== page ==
By *Jomo Sanga Thomas
(“Plain Talk”, May 29, 2020)
Last week Monday was celebrated across the world as African Liberation Day. These days, very little is done here in St. Vincent and the Grenadines (SVG) to mark this significant day, but in the 1970s and 80s, huge rallies, pickets, panel discussions and demonstrations were held demanding an end to colonialism and Apartheid in Africa. The demand for independence was widespread among colonized peoples. Some took up arms and resorted to revolutionary violence to secure their freedom.
When we speak of slavery and colonialism, crimes such as kidnapping, rape, mass murder, exploitation and human degradations come to mind. Continental Africans and those in the diaspora endured centuries of mistreatment. And then, in the 19th-century, legal Emancipation of the enslaved was achieved mainly through the efforts of our ancestors.
No one stopped to think or study the impact of slavery and colonialism on the body and mental health of the formerly enslaved. Our ancestors were simply “freed” and made to eke out an existence the best we can.
The trauma of enslavement must have been great, but who cared?
Then in 2005, Dr. O’Leary-DeGruy published a critically acclaimed book entitled “Post Traumatic Slave Syndrome: America’s Legacy of Enduring Injury and Healing (PTSS)”. The study describes a set of behaviours, beliefs and actions associated with or related to multigenerational trauma experienced by African Americans that include, but not limited to undiagnosed and untreated post-traumatic stress disorder (PTSD) in enslaved Africans and their descendants.
Dr. O’Leary-DeGruy argues that centuries of slavery in the United States, followed by systemic and structural racism and oppression, including lynching, Jim Crow Laws and unwarranted mass incarceration have resulted in multigenerational maladaptive behaviours, which originated as survival strategies. The syndrome continues because children whose parents suffer from PTSS are often indoctrinated into the same behaviours, long after the behaviours have lost their contextual effectiveness.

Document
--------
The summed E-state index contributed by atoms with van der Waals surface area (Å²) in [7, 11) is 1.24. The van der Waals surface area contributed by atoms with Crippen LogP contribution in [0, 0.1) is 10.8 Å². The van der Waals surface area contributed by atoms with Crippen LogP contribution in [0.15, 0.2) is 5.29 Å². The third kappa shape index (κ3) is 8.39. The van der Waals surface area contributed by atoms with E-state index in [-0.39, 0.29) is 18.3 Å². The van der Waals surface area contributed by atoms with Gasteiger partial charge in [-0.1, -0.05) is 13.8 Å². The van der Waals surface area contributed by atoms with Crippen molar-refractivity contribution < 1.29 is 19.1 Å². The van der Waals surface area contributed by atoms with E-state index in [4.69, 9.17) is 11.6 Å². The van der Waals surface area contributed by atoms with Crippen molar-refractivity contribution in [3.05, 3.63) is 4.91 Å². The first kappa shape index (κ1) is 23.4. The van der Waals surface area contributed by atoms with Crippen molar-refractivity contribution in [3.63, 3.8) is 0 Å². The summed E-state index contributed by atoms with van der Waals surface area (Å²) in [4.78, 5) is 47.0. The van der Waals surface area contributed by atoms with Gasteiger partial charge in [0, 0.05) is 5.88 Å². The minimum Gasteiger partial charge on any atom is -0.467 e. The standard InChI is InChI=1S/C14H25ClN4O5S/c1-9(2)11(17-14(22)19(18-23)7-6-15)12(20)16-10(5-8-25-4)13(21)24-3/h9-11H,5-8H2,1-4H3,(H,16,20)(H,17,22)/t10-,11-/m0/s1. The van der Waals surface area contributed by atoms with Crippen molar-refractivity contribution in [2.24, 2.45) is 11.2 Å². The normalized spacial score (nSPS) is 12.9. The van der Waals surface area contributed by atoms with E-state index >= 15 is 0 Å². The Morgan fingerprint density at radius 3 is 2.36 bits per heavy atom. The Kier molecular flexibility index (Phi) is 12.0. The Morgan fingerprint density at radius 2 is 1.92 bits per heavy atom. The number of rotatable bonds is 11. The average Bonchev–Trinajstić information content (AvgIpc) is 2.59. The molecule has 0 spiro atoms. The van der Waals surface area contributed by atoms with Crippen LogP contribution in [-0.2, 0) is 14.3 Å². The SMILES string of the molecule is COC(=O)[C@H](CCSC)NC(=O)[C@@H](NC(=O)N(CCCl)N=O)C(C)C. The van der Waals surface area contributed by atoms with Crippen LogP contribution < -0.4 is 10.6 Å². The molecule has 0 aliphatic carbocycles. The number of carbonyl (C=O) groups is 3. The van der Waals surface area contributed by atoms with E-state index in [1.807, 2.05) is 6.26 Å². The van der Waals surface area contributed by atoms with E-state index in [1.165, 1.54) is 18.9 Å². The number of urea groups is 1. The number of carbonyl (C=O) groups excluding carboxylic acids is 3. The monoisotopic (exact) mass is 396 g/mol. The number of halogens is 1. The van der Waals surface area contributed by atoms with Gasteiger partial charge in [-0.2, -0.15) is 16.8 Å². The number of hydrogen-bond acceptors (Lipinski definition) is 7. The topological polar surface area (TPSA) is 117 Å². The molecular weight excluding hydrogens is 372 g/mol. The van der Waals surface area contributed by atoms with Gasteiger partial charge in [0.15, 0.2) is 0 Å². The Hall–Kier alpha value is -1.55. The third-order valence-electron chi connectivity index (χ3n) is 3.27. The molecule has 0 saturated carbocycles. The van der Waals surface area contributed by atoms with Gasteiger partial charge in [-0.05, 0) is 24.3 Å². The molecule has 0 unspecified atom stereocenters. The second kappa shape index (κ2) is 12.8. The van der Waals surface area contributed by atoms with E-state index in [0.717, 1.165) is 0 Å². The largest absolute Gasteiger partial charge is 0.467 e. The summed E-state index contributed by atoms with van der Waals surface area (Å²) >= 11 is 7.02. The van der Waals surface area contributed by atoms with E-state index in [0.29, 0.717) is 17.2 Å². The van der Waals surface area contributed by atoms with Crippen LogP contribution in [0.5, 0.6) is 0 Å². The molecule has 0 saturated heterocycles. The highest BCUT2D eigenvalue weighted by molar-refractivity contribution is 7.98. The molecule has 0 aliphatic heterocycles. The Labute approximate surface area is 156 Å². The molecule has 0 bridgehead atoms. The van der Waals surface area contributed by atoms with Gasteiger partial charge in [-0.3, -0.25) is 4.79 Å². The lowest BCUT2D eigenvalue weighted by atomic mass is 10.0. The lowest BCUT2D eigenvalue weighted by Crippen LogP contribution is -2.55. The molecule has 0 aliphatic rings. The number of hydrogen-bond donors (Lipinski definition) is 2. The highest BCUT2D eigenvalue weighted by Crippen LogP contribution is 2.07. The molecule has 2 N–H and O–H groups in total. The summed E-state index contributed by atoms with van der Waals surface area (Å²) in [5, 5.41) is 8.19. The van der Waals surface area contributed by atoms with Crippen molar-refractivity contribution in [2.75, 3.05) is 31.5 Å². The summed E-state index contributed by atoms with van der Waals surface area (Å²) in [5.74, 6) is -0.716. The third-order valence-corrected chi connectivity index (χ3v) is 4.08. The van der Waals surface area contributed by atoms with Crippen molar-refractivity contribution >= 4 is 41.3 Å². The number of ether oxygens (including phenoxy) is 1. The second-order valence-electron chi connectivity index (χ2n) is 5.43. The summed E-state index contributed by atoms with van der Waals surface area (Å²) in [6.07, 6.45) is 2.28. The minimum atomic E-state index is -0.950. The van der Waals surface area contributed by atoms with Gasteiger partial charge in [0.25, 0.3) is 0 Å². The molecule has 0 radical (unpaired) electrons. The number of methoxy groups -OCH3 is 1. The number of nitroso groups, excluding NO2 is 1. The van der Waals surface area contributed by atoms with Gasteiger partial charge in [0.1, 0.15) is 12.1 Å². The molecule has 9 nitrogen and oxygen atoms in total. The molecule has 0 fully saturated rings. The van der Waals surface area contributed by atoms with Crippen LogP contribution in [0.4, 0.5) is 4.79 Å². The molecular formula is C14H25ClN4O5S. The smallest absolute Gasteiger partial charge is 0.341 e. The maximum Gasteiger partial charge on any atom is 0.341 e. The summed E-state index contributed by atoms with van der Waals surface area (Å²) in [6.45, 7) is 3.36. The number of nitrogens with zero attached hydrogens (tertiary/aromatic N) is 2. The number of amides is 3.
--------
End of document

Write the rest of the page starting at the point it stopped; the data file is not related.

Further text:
DeGruy states that PTSS is not a disorder that can simply be treated and remedied clinically; it requires a profound social change in individuals, as well as in institutions that continue to rationalise and justify inequality and injustice toward the descendants of enslaved Africans.
Central to Dr DeGruy’s argument was that trauma can and does pass from generation to generation through the genes of trauma victims. Many in intellectual circles condemned her work as a new form of racism, until well, white people started acting in ways which were diagnosed as post-traumatic stress — soldiers returning from Viet Nam, Afghanistan and Iraq or those who experienced major disasters like hurricanes, tornadoes and earthquakes.
Susan Pease Banitt says, “PTSD is a whole-body tragedy, an integral human event of enormous proportions with massive repercussions.” Intergenerational trauma is the idea that serious trauma can affect the children and grandchildren of those who had the first-hand experience, due to living with a person suffering from PTSD and the challenges that can bring.
What’s new is — thanks to the emerging field of epigenetics — science is discovering that trauma is being passed down to future generations through more than simply learned behaviours.